So if you’re looking to save up for a large expense, like a house, a car, or even a vacation, deducting a regular and realistic amount from your pay cheque as soon as you receive it could be the way to go. “Set up an automatic transfer from your chequing account to a savings account that occurs on the day you get paid,” Banerjee advises. The initial setup may be hard, he warns, “so imagine signing up for a gym and watching your muscles grow, without having to exert any effort. That’s what will happen with your savings account.” Banerjee promises that it won’t take long for you to get used to your new “income,” and notes that the advantages are definitely worthwhile.
You’re in a fight with your significant other over (what else?) finances. She clams up when you ask what’s the matter and says everything’s okay. Now what?
“Many couples are afraid of conflict,” shares Reta Walker, a psychotherapist based in Oakville, Ontario, and financial conversations can be exceptionally sticky and problematic. Whether it’s saving or spending, if you don’t agree on how to do it you’ll likely withdraw from discussions. “Neglecting to ask (or answer) questions to discover what your partner needs and wants prevents you from providing respect and empathy for each other and creating a solution that will work well for both of you,” Walker shares.
“When you invest in listening to each other, you discover the other person’s needs and form emotional bonds that result in deep and satisfying intimacy,” she continues. Really paying attention to what your partner is saying will strengthen your communication and your relationship, but in order for that to happen you have to be willing to open up to your partner and share your true worries, as well as the things that are working between you.
So how can you jumpstart this problem solving? “A couple’s issues can be solved and more easily managed when they first arise,” Walker reveals. “Begin by listening sincerely to your partner, then try different solutions until you have an acceptable outcome.” To prevent things from getting too heated or emotional, Walker suggests limiting conversations to a single topic and trying to resolve the issue within 20 minutes. “If you haven’t solved the problem within an acceptable amount of time, agree to consider the matter independently and return to the conversation later.” And, most importantly, when thoughts like “You don’t listen to me” pop into your head, change your thinking by asking your partner to tell you more about themselves, which will help you understand each other better and find your solution that much faster.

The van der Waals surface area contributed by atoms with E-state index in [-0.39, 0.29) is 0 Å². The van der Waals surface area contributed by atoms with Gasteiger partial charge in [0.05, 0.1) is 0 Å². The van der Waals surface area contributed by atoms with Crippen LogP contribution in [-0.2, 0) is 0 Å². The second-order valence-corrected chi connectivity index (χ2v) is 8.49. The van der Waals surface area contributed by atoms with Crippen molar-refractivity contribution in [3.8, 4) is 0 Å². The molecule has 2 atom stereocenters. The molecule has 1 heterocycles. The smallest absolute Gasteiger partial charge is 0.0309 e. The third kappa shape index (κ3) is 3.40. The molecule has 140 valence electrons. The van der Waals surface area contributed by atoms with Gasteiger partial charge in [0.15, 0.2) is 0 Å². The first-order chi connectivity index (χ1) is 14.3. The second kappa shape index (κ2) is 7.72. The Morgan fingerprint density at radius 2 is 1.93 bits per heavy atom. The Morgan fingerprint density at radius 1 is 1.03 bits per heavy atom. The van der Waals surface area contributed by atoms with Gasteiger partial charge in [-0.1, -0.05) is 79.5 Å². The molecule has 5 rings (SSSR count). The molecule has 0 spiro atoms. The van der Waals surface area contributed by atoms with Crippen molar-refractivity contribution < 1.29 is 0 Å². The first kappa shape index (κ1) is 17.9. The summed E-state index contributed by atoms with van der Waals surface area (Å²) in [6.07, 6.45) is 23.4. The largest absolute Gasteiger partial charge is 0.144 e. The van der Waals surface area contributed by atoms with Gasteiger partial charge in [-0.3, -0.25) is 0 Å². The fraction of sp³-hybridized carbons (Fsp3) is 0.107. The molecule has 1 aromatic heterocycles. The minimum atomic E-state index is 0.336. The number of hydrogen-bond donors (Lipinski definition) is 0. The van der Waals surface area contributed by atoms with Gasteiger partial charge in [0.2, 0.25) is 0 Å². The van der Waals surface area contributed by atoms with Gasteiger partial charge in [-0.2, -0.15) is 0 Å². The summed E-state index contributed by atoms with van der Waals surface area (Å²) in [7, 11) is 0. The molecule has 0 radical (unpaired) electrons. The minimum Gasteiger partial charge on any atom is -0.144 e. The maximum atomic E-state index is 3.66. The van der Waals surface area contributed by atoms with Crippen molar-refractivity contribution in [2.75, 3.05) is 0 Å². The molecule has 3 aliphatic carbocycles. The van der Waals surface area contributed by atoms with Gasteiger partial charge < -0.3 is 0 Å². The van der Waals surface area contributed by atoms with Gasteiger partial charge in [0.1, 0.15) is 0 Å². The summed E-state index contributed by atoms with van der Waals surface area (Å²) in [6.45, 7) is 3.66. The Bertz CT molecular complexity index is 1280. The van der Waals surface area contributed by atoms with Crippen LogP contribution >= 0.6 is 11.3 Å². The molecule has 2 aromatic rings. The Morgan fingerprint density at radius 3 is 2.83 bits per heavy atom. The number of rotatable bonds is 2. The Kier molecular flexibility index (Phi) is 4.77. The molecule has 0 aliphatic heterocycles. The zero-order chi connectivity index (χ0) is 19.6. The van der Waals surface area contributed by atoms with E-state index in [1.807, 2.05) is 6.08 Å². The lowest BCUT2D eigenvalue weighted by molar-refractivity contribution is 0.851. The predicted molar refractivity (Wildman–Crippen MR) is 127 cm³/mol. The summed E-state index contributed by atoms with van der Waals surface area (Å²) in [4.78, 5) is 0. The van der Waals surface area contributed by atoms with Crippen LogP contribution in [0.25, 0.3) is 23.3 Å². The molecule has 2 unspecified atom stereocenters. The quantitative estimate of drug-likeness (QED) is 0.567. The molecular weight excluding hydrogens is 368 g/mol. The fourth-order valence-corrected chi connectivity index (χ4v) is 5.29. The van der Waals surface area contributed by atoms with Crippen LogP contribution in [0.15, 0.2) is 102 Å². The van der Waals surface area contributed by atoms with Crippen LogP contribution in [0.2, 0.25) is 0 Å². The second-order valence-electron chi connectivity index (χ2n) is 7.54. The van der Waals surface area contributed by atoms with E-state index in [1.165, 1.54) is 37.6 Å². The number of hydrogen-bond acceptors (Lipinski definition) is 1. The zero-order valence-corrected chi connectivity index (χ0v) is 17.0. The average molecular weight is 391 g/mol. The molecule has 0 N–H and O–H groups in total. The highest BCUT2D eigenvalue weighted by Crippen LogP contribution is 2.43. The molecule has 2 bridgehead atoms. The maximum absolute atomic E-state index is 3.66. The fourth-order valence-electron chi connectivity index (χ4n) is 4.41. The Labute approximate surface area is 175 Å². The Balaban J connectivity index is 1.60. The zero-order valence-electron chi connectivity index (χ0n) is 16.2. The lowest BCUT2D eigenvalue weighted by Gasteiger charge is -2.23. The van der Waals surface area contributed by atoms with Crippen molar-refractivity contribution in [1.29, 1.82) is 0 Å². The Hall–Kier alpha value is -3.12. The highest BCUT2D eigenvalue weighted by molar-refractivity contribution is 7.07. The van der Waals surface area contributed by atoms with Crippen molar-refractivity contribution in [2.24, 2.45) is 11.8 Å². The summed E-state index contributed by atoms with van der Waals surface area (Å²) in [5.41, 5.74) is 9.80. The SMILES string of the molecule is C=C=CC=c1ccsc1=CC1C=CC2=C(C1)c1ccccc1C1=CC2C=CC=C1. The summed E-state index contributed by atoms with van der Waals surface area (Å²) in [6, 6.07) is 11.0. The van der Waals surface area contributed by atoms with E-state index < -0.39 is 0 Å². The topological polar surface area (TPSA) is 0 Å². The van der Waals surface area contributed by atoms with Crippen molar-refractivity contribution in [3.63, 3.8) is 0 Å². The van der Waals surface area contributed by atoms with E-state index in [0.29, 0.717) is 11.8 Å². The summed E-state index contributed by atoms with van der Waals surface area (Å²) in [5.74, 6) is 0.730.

You’ve just arrived at your hotel on the day of your buddy’s wedding, and when you open your suitcase you find that your suit has wrinkled and you’ve got a stain on your shirtsleeve. How can you get wedding-ready before the ceremony?
Assuming a super-speedy dry clean is completely out of the question, there are a few quick fixes you can turn to. “If your shirt has a stain, it’s best to treat it with club soda right away,” shares Rikky Khanna, president and creative director for Toronto-based Spier & Mackay. The carbonation in this popular fizzy beverage will help to lift the unwanted mark. “It’s important to dab at the stain and not to wipe at it,” Khanna warns. “Wiping will just drive the stain deeper into the cloth, making it more difficult to remove later.” Should your splotch mark crop up later in the evening (after a couple of drinks, perhaps) when club soda may not be so readily available, warm water is the next best option, according to Khanna.
A Tide to Go Instant Stain Remover is also a great backup. “It acts similarly, in that it helps prevent the stain from actually setting into the cloth,” explains Khanna, who suggests keeping one in the glove compartment in your car. Just be cautious when using it on white- or cream-coloured items, as the cleaning solution in these transportable pens can give the soiled area a lasting, yellowish tinge.
With your streaks and smudges taken care of, that just leaves those pesky wrinkles. “If a steamer isn’t handy, the age-old trick of hanging the suit in a steamy bathroom works well,” Khanna notes. “The moisture will be absorbed by the fibres and expand, popping the suit back into shape.” He does admit that this method is not quite as effective as a good steam, but it can definitely bail you out when you’re in a pinch.